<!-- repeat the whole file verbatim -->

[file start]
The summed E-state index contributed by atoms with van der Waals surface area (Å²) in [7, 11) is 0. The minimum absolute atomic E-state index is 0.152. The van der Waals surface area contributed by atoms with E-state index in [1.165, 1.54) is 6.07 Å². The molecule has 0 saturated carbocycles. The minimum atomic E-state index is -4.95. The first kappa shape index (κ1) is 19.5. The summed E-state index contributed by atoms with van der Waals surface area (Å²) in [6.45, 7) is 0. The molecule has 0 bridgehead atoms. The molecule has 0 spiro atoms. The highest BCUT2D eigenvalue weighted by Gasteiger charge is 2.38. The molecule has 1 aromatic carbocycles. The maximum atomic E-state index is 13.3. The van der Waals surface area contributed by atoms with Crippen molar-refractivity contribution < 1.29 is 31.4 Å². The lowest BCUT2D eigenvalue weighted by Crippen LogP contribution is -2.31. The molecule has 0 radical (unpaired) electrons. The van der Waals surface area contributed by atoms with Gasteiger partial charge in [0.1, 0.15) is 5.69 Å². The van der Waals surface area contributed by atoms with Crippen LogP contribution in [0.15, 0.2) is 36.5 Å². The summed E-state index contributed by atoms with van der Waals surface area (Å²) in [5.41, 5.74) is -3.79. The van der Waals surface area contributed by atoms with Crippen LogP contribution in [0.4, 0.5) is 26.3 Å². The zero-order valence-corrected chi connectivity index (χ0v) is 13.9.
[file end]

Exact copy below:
The summed E-state index contributed by atoms with van der Waals surface area (Å²) in [7, 11) is 0. The minimum absolute atomic E-state index is 0.152. The van der Waals surface area contributed by atoms with E-state index in [1.165, 1.54) is 6.07 Å². The molecule has 0 saturated carbocycles. The minimum atomic E-state index is -4.95. The first kappa shape index (κ1) is 19.5. The summed E-state index contributed by atoms with van der Waals surface area (Å²) in [6.45, 7) is 0. The molecule has 0 bridgehead atoms. The molecule has 0 spiro atoms. The highest BCUT2D eigenvalue weighted by Gasteiger charge is 2.38. The molecule has 1 aromatic carbocycles. The maximum atomic E-state index is 13.3. The van der Waals surface area contributed by atoms with Crippen molar-refractivity contribution < 1.29 is 31.4 Å². The lowest BCUT2D eigenvalue weighted by Crippen LogP contribution is -2.31. The molecule has 0 radical (unpaired) electrons. The van der Waals surface area contributed by atoms with Gasteiger partial charge in [0.1, 0.15) is 5.69 Å². The van der Waals surface area contributed by atoms with Crippen LogP contribution in [0.15, 0.2) is 36.5 Å². The summed E-state index contributed by atoms with van der Waals surface area (Å²) in [5.41, 5.74) is -3.79. The van der Waals surface area contributed by atoms with Crippen LogP contribution in [0.4, 0.5) is 26.3 Å². The zero-order valence-corrected chi connectivity index (χ0v) is 13.9.